Christian Fuchs (Lima, 1979) is a Peruvian artist who gives new meaning to the concept of ancestor worship. Through his photography, he transforms himself into his relatives by creating self-portraits inspired by their portraits and paintings. He brings them back from the past, using himself as both a vessel and a canvas. I spoke with Christian about his intriguing family history, his various psychic experiences and the impact of the recent death of his beloved grandmother.


“We are born again and die many times to continue to evolve. Our energy is densified through our physical body and becomes subtle through death, over and over again.”


Do you remember the first time in your life you were faced with death?
Christian: When I was a young boy I used to play with scorpions in the garden of my grandparents’ holiday home. Once these scorpions were trapped, they killed themselves. I always arranged funerals for them. That was the first time I realized life on this planet has an end.

What does death mean to you?
I never thought death was something negative. I was just afraid that one day my grandmother, who raised me, would die. That was my biggest fear, and it happened two months ago. She always told me that after her death, she would do something to make me notice her presence. And she did: on the day of her funeral, a hummingbird flew inside the funeral home. I kept it in my hands for more than a minute. I’m sure he was a messenger she sent to tell me that she was OK. The day after the funeral I was in my apartment looking at photographs of me and her together and felt very melancholic. That very instant, a dragonfly landed on one of the photo albums and stayed there for a while, then flew away towards the sunset. I am sure this was one of her signs too because this is a very uncommon thing to happen.

Although I know death is a part of life, I believe we are never quite prepared to let loved ones go.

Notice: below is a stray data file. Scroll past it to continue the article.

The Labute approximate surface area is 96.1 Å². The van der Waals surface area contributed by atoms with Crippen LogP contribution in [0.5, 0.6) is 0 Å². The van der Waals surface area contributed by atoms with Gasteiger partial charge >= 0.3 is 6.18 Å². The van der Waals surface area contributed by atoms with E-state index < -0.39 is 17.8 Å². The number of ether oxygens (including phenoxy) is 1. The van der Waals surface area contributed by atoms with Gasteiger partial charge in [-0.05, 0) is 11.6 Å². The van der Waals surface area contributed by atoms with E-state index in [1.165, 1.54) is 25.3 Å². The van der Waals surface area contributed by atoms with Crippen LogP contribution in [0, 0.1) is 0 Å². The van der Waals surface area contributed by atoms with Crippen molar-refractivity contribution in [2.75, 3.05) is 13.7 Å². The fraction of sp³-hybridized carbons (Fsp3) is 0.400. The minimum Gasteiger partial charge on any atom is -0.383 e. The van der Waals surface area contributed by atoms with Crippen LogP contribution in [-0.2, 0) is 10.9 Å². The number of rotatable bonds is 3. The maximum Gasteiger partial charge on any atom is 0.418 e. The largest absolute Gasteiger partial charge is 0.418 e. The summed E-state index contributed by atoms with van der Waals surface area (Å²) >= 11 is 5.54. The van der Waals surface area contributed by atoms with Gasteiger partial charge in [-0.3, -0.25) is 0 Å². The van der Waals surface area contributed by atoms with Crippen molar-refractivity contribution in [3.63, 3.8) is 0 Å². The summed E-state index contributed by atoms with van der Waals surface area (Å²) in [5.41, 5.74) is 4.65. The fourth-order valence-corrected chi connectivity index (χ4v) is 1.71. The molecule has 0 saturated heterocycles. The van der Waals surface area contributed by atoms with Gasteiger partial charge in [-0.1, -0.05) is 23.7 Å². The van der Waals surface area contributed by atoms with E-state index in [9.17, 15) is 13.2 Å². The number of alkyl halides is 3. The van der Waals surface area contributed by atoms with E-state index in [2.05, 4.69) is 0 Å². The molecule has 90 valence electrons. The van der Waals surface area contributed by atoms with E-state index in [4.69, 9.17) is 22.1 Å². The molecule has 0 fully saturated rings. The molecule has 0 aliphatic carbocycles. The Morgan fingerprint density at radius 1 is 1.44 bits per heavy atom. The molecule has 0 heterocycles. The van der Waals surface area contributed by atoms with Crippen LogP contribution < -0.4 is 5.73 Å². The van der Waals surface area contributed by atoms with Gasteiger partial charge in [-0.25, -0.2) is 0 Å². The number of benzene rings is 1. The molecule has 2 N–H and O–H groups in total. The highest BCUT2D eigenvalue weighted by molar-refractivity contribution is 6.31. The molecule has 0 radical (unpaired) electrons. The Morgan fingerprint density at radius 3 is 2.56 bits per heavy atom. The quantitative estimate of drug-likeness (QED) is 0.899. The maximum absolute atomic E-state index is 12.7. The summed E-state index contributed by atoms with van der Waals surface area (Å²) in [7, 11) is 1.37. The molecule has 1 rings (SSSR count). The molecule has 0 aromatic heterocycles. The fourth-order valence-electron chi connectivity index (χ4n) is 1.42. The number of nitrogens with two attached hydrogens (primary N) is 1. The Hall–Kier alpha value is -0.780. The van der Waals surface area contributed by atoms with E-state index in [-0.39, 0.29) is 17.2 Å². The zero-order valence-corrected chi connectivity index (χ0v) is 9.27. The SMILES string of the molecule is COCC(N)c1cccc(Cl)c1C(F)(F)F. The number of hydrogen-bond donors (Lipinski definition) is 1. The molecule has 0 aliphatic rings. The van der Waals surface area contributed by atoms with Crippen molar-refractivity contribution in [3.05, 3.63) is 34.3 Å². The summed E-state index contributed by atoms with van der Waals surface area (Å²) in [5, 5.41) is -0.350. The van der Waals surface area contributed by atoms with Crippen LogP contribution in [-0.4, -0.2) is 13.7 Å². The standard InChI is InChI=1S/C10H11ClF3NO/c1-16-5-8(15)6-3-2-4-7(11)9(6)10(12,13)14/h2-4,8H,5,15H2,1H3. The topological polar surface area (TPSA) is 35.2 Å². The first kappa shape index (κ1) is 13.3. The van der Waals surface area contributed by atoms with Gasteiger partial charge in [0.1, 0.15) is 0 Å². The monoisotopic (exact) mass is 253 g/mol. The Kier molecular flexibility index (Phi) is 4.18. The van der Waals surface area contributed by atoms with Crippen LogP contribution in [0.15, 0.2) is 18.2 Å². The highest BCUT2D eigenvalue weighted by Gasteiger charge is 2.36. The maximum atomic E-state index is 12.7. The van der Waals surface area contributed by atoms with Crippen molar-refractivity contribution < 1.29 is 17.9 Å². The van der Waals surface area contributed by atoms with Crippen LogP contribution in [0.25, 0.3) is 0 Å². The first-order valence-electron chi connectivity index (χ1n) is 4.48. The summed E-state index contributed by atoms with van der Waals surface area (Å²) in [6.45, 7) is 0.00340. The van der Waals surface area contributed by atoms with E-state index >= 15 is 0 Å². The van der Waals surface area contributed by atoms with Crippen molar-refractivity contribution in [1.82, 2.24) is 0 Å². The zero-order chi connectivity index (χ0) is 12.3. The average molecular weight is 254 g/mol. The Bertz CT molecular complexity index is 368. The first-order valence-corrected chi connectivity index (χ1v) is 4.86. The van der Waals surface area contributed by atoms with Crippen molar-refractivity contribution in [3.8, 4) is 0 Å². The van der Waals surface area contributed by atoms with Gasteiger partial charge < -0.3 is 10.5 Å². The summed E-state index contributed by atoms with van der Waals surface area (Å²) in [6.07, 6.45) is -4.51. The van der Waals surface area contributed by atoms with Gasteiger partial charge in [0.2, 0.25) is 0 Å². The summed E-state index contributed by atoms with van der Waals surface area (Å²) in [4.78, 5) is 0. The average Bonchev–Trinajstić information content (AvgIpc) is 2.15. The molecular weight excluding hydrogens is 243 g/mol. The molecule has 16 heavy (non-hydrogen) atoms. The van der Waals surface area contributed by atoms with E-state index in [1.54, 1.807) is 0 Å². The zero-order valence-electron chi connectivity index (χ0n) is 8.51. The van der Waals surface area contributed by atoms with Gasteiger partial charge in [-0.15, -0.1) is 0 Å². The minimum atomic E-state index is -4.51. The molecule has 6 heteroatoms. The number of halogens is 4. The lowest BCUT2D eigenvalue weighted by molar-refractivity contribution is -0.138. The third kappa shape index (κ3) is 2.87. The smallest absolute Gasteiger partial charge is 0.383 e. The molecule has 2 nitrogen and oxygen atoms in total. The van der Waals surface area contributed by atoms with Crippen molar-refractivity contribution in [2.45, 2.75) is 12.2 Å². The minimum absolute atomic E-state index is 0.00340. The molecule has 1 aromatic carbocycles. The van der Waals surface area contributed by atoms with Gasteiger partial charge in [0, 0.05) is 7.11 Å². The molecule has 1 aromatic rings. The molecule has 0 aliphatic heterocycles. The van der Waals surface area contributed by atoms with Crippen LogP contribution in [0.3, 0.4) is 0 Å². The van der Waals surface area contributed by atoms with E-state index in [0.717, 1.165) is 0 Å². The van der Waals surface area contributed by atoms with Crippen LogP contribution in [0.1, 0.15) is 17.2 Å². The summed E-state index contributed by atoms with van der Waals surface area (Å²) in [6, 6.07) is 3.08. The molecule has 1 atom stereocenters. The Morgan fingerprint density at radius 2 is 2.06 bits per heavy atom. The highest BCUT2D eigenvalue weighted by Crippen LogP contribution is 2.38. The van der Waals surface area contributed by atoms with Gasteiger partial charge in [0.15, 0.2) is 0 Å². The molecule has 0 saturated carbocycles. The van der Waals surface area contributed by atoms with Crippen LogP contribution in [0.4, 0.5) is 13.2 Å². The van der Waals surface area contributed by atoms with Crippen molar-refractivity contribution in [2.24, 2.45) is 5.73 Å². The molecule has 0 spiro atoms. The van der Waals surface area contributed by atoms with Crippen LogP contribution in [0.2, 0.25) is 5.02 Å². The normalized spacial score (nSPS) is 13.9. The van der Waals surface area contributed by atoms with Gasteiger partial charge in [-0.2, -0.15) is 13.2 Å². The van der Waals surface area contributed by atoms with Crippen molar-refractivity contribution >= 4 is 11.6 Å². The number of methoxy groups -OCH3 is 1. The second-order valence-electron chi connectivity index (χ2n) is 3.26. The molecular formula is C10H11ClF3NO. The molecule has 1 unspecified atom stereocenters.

Physical death is just another stage in the entirety of our eternal life – this life is a parenthesis within eternity. We are born again and die again many times to continue to evolve. Our energy is densified through our physical body and becomes subtle through death, over and over again.

Did you do anything specific to mourn the loss of your grandmother?
The thing I do constantly to mourn her is play her favorite German songs from the 19th century. She used to sing them to me, songs like ‘Die Gedanken sind frei‘. I listen to them, and sing along with them.

Has your perception of mortality and death changed over the course of your life? 
I’ve always had my own views on life. But these ideas were shaped with time through my personal experiences and my spiritual research. I believe there are other dimensions that we are not aware of. I remember that once when I was a teenager, I had a strong fever and was feeling really ill. I went to sleep and during my dreams, a small lady with long white hair visited me. I did not see her hands, just her face, her long white hair and feet. She smiled at me and said, “You will feel better in the morning.” The next morning I felt great, the fever was gone.

Christian as his ancestor Doña Enriqueta Elespuru y Martínez de Pinillos.

Christian as his great-great-great-grandfather Don Eulogio Elespuru y Martínez de Pinillos.

Through recreating the portraits of your ancestors, do you feel like you are connecting with them? Are you trying to reach out to them through your work?
Definitely. This is the purpose of my work: being able to connect with my ancestors. In order to do this I do my research about the characters. I figure out where they were born, what they were dedicated to, I investigate their tastes and tendencies as well as their illnesses and the cause of their death. When I am fully identified with them and have everything I need (clothes, accessories and backdrops) I am ready to “receive” the character and live the moment in which he or she was portrayed. Throughout this process I frequently have feelings and sensations they had in a certain moment. I believe this is because all the information of our ancestors is contained within our own bodies.